• Unilateral exercises only challenge one side of the body at a time. Unilateral exercises are typically more challenging than bilateral exercises because they involve a higher degree of stabilization.

*These are all examples of training parameters (specific values that control a training program).

Two Sample Strength Programs for Beginners

I am including two sample programs that utilize all the concepts described in this article.

Program #1: Total Body Training (each session trains the upper body AND lower body)

      ► Frequency: 3x per week
            • Every session (I, II, and III) will be trained once per week
      ► Have at least one recovery day between training sessions
            • For example, you could train MWF or TuThSat

Training sessions will be more challenging than those in Program #2, but you only train 3 times per week, as opposed to 4. This program is better suited for those with a limited time budget [link to time management article] and/or a general interest in strength training.

Today Body Program: Session I

Today Body Program: Session II

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Total Body Program: Session III

Program #2: Upper/Lower Training (each session focuses on either upper body OR lower body)

      ► Frequency: 4x per week
            • Every session (I, II, III, and IV) will be trained once per week

You will have to train 2 consecutive days once per week with this program, but otherwise you will have one recovery day between training sessions. Training sessions will be less challenging than those in Program #1, but you will train more frequently (4 days per week as opposed to 3). This program is better suited for those with a more serious interest in strength training.

Upper/Lower Program: Session I (upper 1)

Upper/Lower Program: Session II (lower 1)

Upper/Lower Program: Session III (upper 2)

Upper/Lower Program: Session IV (lower 2)

* For a beginner, 3x10 in the chin-up may be extremely difficult or impossible. If that is the case, use the band-assisted chin-up or the chin-up assist machine to achieve the sets and reps.
** Choose whatever deadlift variation is most comfortable: conventional, sumo, or trap-bar deadlift
***For a beginner, 3x10 in the push-up may be extremely difficult or impossible. If that is the case, use incline push-ups to achieve the sets and reps.
† When progressing the spinal stability exercises, increase the duration by 5 seconds and the rest interval by 10 seconds, every week. For each 5-week training cycle, you will do exactly what you did in the initial 5-weeks, unlike the rest of the exercises.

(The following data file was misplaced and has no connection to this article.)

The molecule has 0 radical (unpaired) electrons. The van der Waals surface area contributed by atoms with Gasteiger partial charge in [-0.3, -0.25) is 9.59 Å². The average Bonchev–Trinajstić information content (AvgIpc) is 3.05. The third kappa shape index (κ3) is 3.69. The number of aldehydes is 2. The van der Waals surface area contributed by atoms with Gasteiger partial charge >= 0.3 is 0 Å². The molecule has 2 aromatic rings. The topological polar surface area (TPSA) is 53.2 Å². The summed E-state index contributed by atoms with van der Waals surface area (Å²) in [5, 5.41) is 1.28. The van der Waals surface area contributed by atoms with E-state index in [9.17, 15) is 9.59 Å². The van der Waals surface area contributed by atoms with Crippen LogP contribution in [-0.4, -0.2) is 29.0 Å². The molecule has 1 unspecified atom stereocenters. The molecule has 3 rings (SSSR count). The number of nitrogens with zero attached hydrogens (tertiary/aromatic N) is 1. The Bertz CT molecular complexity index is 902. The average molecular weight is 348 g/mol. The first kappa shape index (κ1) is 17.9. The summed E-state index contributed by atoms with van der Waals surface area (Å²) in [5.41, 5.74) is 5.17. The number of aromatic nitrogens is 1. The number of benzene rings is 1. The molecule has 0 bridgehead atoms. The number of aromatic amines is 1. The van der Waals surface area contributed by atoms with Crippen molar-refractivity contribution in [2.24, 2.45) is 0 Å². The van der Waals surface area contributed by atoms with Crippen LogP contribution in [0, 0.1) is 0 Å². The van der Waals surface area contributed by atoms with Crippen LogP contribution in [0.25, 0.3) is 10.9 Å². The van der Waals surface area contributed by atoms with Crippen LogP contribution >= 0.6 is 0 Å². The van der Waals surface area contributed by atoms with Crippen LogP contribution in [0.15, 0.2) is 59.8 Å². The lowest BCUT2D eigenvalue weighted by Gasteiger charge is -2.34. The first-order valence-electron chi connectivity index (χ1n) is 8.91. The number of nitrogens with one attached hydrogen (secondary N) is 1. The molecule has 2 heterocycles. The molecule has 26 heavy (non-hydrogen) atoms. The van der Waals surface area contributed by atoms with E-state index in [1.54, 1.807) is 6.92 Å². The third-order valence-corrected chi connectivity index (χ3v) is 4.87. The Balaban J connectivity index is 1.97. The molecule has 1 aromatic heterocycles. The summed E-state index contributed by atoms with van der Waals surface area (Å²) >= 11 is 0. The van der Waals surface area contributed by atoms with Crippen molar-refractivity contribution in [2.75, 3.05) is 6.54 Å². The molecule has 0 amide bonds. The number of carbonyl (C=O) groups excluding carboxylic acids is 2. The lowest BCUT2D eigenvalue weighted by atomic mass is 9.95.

BB = barbell
DB = dumb bell
BL = Bilateral
UL = Unilateral

Isolation work is optional.

If you have any confusion on what an exercise is, is a great resource [2]. A basic internet search will also get you the clarification you need.

The Method of Progression for the Sample Programs

  1. When choosing an initial resistance for each exercise, pick one that is easy. You should have at least 5 repetitions left in the tank after every set. It is important to start light in order to learn proper technique. Starting light also gives you plenty of room to progress, helping you avoid a plateau in the future.
  2. Both programs progress in the same manner. Every week you will increase the weight in each exercise by the smallest increment possible. Along with the increase in weight, every week you will remove 1 rep per set for every exercise.
  3. This progression will continue for 5 weeks. As the weeks progress, the exercises will slowly become more challenging.
  4. After the completion of the 5th week, there will be a 4 day training break for recovery (no training at all).
  5. At the end of the training break, the progression resumes, but it starts back at 3 sets of 10 reps with the new initial weight being the resistance that was used in week 2 of the initial 5 week cycle.  

Here’s an example:

  1. A man chooses 30 lbs for his initial weight in the goblet squat because he can perform 3 sets of 10 reps with that weight, while being able to perform at least 5 extra reps per set if he needed to.
  2. Since dumb bells typically increase in no less than 5 lb increments, he progressed to a 35 lb DB in week 2, but cut 1 rep off of each set, so that he performed 3 sets of 9 reps.